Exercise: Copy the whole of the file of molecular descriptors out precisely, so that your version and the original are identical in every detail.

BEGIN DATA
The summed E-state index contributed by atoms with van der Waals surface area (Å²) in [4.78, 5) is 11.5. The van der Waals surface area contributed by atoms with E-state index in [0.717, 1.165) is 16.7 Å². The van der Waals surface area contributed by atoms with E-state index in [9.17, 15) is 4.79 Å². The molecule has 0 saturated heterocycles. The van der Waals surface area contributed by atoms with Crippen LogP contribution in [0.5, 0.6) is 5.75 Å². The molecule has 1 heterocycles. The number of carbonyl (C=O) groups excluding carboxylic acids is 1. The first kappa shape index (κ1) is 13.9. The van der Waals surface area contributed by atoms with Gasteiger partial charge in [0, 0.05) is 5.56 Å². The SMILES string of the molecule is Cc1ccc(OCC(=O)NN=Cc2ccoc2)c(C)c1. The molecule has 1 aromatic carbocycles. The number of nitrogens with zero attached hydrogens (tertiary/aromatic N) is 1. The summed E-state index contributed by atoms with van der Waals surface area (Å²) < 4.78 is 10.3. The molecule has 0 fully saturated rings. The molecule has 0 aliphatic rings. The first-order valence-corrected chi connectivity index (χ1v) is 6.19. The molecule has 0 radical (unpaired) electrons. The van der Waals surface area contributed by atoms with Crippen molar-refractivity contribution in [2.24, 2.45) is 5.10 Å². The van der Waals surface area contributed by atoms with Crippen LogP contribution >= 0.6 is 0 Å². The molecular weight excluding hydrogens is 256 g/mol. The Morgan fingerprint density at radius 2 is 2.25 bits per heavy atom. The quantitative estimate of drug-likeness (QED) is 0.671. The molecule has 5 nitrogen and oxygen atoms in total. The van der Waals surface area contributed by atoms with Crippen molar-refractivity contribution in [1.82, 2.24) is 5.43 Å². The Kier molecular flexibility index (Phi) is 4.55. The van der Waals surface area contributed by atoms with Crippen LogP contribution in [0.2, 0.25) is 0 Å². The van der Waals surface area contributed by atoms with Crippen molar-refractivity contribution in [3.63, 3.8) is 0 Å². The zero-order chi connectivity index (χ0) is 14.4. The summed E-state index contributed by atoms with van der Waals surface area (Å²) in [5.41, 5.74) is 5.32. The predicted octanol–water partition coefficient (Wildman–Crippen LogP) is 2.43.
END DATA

The summed E-state index contributed by atoms with van der Waals surface area (Å²) in [4.78, 5) is 11.5. The van der Waals surface area contributed by atoms with E-state index in [0.717, 1.165) is 16.7 Å². The van der Waals surface area contributed by atoms with E-state index in [9.17, 15) is 4.79 Å². The molecule has 0 saturated heterocycles. The van der Waals surface area contributed by atoms with Crippen LogP contribution in [0.5, 0.6) is 5.75 Å². The molecule has 1 heterocycles. The number of carbonyl (C=O) groups excluding carboxylic acids is 1. The first kappa shape index (κ1) is 13.9. The van der Waals surface area contributed by atoms with Gasteiger partial charge in [0, 0.05) is 5.56 Å². The SMILES string of the molecule is Cc1ccc(OCC(=O)NN=Cc2ccoc2)c(C)c1. The molecule has 1 aromatic carbocycles. The number of nitrogens with zero attached hydrogens (tertiary/aromatic N) is 1. The summed E-state index contributed by atoms with van der Waals surface area (Å²) < 4.78 is 10.3. The molecule has 0 fully saturated rings. The molecule has 0 aliphatic rings. The first-order valence-corrected chi connectivity index (χ1v) is 6.19. The molecule has 0 radical (unpaired) electrons. The van der Waals surface area contributed by atoms with Crippen molar-refractivity contribution in [2.24, 2.45) is 5.10 Å². The van der Waals surface area contributed by atoms with Crippen LogP contribution >= 0.6 is 0 Å². The molecular weight excluding hydrogens is 256 g/mol. The Morgan fingerprint density at radius 2 is 2.25 bits per heavy atom. The quantitative estimate of drug-likeness (QED) is 0.671. The molecule has 5 nitrogen and oxygen atoms in total. The van der Waals surface area contributed by atoms with Crippen molar-refractivity contribution in [1.82, 2.24) is 5.43 Å². The Kier molecular flexibility index (Phi) is 4.55. The van der Waals surface area contributed by atoms with Crippen LogP contribution in [0.2, 0.25) is 0 Å². The van der Waals surface area contributed by atoms with Crippen molar-refractivity contribution in [3.63, 3.8) is 0 Å². The zero-order chi connectivity index (χ0) is 14.4. The summed E-state index contributed by atoms with van der Waals surface area (Å²) in [5.41, 5.74) is 5.32. The predicted octanol–water partition coefficient (Wildman–Crippen LogP) is 2.43.